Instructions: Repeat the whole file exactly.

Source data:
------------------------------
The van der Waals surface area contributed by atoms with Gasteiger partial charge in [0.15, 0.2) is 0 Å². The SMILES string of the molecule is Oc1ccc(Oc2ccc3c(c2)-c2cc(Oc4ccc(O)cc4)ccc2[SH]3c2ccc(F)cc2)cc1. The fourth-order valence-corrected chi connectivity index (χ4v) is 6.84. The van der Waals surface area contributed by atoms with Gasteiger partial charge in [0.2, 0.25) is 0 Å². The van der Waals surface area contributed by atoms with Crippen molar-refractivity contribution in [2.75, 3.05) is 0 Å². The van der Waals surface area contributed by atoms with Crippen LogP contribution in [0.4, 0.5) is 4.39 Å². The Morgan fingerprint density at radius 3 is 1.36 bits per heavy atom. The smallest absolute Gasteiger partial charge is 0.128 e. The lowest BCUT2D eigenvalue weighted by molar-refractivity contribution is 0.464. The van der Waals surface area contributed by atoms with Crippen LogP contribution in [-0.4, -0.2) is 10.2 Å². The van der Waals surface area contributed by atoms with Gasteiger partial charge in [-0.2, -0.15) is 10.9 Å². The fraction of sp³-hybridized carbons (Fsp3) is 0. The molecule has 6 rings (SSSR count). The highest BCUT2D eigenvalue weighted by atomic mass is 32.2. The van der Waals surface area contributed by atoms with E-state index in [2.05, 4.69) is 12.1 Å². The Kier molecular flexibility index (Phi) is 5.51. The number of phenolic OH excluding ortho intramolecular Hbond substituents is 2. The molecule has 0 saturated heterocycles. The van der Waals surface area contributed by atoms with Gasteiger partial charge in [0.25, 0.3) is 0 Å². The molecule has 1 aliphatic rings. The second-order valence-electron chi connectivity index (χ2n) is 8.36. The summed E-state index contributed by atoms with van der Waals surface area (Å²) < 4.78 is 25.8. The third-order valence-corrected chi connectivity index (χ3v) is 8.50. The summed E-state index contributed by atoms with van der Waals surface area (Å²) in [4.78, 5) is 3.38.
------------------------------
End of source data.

The van der Waals surface area contributed by atoms with Gasteiger partial charge in [0.15, 0.2) is 0 Å². The SMILES string of the molecule is Oc1ccc(Oc2ccc3c(c2)-c2cc(Oc4ccc(O)cc4)ccc2[SH]3c2ccc(F)cc2)cc1. The fourth-order valence-corrected chi connectivity index (χ4v) is 6.84. The van der Waals surface area contributed by atoms with Gasteiger partial charge in [0.2, 0.25) is 0 Å². The van der Waals surface area contributed by atoms with Crippen molar-refractivity contribution in [2.75, 3.05) is 0 Å². The van der Waals surface area contributed by atoms with Crippen LogP contribution in [0.4, 0.5) is 4.39 Å². The Morgan fingerprint density at radius 3 is 1.36 bits per heavy atom. The smallest absolute Gasteiger partial charge is 0.128 e. The lowest BCUT2D eigenvalue weighted by molar-refractivity contribution is 0.464. The van der Waals surface area contributed by atoms with Crippen LogP contribution in [-0.4, -0.2) is 10.2 Å². The van der Waals surface area contributed by atoms with Gasteiger partial charge in [-0.2, -0.15) is 10.9 Å². The fraction of sp³-hybridized carbons (Fsp3) is 0. The molecule has 6 rings (SSSR count). The highest BCUT2D eigenvalue weighted by atomic mass is 32.2. The van der Waals surface area contributed by atoms with E-state index in [2.05, 4.69) is 12.1 Å². The Kier molecular flexibility index (Phi) is 5.51. The number of phenolic OH excluding ortho intramolecular Hbond substituents is 2. The molecule has 0 saturated heterocycles. The van der Waals surface area contributed by atoms with Gasteiger partial charge in [0.25, 0.3) is 0 Å². The molecule has 1 aliphatic rings. The second-order valence-electron chi connectivity index (χ2n) is 8.36. The summed E-state index contributed by atoms with van der Waals surface area (Å²) < 4.78 is 25.8. The third-order valence-corrected chi connectivity index (χ3v) is 8.50. The summed E-state index contributed by atoms with van der Waals surface area (Å²) in [4.78, 5) is 3.38.